Scriptable features are features that can be expressed in a scripting language such as CPL. The VOCAL system supports new-feature development through CPL scripts.
The Call Processing Language (CPL) is a scripting language that describes and controls Internet telephony services that have been implemented on either network servers or User Agents. CPL scripts are normally simple and easy to edit. For more information about CPL, see RFC 2824.
CPL is limited because it was originally intended for end users to create their own scripts, in the same way that many people create web pages with HTML. The intention behind limiting CPL was to prevent regular users from overwhelming or crashing a shared server; however, the problem with this limitation is that it also prevents professional engineers from expanding out of the boundaries that CPL defines. The list of limitations is long—for example, there are no variables and no loops.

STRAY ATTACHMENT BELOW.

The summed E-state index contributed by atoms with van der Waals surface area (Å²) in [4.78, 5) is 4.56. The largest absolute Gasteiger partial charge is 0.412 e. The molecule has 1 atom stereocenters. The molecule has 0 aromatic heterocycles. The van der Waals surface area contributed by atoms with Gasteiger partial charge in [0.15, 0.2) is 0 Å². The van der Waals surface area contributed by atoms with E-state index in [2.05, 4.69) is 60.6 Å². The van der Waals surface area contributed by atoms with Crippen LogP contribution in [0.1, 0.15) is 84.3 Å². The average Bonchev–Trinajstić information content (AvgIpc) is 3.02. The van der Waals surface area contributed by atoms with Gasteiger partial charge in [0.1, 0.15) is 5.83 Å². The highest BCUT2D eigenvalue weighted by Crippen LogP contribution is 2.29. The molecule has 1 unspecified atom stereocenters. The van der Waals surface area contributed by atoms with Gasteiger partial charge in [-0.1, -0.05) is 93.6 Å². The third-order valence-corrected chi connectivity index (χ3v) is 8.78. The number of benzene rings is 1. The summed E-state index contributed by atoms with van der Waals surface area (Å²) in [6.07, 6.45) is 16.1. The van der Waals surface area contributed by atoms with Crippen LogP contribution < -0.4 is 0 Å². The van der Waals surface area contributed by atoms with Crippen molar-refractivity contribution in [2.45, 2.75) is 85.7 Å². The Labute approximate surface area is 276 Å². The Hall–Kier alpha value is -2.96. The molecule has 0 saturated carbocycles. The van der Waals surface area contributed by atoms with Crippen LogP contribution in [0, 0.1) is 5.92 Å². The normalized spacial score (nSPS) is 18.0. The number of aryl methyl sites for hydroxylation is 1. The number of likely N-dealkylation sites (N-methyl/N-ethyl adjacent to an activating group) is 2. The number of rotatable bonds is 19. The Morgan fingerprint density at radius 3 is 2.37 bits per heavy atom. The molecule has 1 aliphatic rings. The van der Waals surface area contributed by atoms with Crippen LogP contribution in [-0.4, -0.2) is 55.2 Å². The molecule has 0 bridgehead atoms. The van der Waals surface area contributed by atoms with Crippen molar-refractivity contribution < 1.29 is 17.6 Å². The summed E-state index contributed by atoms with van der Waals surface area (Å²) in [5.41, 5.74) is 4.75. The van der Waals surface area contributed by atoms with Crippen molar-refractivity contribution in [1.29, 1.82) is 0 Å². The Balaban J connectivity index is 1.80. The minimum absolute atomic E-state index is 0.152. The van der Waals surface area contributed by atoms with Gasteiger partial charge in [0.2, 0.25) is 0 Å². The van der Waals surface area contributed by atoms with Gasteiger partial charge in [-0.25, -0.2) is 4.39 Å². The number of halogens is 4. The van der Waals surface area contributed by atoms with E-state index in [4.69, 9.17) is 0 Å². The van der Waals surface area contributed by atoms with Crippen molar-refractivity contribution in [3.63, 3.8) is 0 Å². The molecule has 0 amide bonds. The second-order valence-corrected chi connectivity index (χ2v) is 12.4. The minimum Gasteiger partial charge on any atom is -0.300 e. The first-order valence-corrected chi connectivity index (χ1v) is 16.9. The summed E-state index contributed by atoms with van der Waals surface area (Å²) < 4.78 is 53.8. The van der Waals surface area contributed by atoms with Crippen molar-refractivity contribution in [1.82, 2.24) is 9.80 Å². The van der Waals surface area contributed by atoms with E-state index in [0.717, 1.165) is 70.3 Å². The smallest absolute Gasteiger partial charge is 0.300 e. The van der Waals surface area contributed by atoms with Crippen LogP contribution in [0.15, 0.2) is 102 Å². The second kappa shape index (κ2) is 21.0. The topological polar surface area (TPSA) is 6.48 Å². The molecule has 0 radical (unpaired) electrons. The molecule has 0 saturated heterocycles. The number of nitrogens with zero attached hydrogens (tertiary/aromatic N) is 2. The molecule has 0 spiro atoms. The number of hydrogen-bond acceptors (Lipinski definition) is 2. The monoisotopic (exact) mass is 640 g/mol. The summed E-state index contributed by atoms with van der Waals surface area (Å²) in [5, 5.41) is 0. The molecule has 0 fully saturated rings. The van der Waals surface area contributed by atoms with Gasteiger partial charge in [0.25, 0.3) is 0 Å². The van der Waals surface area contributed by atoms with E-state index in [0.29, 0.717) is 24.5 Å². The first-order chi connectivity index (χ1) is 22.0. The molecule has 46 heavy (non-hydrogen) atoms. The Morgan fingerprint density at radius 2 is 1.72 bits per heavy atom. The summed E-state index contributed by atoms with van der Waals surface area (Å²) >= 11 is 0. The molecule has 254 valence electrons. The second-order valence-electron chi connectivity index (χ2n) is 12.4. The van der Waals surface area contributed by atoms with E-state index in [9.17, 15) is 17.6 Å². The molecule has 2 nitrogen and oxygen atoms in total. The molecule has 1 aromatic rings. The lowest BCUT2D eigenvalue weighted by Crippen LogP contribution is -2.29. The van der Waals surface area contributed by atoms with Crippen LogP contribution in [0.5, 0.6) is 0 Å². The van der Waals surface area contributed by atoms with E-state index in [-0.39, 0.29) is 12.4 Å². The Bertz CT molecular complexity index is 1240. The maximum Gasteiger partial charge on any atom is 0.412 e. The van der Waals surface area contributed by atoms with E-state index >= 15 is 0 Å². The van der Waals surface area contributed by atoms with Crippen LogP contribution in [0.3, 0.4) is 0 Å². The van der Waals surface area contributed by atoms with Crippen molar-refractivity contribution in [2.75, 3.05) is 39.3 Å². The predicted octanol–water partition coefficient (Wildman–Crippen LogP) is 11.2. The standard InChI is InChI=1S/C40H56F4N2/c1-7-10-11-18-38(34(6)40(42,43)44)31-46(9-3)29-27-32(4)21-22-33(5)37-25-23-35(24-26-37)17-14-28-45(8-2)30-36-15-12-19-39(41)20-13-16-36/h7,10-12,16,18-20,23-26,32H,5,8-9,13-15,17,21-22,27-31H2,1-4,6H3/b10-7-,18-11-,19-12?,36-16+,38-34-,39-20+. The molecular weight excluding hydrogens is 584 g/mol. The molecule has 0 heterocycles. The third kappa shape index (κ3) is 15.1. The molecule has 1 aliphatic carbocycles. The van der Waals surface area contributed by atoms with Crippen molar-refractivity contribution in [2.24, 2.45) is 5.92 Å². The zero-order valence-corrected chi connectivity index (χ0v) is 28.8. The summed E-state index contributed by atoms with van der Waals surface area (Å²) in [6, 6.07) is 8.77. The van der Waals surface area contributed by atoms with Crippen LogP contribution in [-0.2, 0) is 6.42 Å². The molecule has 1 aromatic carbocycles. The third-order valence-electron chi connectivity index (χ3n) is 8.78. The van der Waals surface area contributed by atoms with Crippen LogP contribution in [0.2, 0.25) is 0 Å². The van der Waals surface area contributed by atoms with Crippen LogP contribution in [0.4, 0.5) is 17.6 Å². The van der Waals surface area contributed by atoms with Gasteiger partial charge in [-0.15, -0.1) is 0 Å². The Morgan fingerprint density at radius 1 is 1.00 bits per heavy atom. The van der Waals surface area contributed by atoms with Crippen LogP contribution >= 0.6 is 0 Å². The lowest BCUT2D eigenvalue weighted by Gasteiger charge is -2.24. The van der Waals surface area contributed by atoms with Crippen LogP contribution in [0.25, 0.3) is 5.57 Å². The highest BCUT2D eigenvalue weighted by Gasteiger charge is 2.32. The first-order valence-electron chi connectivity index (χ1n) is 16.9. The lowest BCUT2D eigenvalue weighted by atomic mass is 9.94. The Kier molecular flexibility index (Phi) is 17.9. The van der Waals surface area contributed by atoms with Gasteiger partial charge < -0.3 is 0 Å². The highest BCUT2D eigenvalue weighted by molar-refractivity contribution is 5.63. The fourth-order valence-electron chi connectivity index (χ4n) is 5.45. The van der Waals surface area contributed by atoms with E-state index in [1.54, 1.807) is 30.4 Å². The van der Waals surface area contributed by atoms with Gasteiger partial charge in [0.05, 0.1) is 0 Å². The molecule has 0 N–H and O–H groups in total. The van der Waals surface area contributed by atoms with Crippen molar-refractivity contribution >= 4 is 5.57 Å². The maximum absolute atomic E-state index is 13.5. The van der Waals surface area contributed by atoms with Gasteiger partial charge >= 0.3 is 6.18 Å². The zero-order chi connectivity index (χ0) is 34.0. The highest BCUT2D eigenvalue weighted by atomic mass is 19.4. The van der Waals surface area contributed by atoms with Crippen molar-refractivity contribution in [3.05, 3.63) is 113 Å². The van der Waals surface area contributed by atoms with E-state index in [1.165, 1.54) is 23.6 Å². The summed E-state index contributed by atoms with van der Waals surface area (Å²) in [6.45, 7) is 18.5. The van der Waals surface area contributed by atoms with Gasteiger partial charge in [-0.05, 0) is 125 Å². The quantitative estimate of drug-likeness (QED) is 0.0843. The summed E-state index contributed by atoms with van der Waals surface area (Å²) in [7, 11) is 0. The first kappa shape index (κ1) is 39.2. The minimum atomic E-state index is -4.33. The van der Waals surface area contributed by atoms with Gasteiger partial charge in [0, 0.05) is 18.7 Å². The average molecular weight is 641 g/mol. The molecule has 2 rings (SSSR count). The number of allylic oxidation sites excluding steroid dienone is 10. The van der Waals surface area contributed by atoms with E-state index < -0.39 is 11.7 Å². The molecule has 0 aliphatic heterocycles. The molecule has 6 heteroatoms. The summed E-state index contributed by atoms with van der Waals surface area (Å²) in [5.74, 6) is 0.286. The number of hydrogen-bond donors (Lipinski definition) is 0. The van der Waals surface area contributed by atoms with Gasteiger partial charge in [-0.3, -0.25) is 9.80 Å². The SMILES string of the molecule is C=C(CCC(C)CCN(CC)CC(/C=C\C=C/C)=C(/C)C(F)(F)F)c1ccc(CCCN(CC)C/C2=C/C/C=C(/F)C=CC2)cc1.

From the six features that we designed, only four of them include standard CPL language. For features such as Caller ID Blocking, we created our own proprietary tags. If we took these features and ported them to another softswitch that supported standard CPL, the scripts would fail.
So why did we choose to work with CPL rather than VoiceXML (http://www.w3.org/TR/voicexml), Tcl (http://www.sun.com/960710/cover), or some other scripting language? First of all, CPL and VoiceXML are not mutually interchangeable languages. CPL ...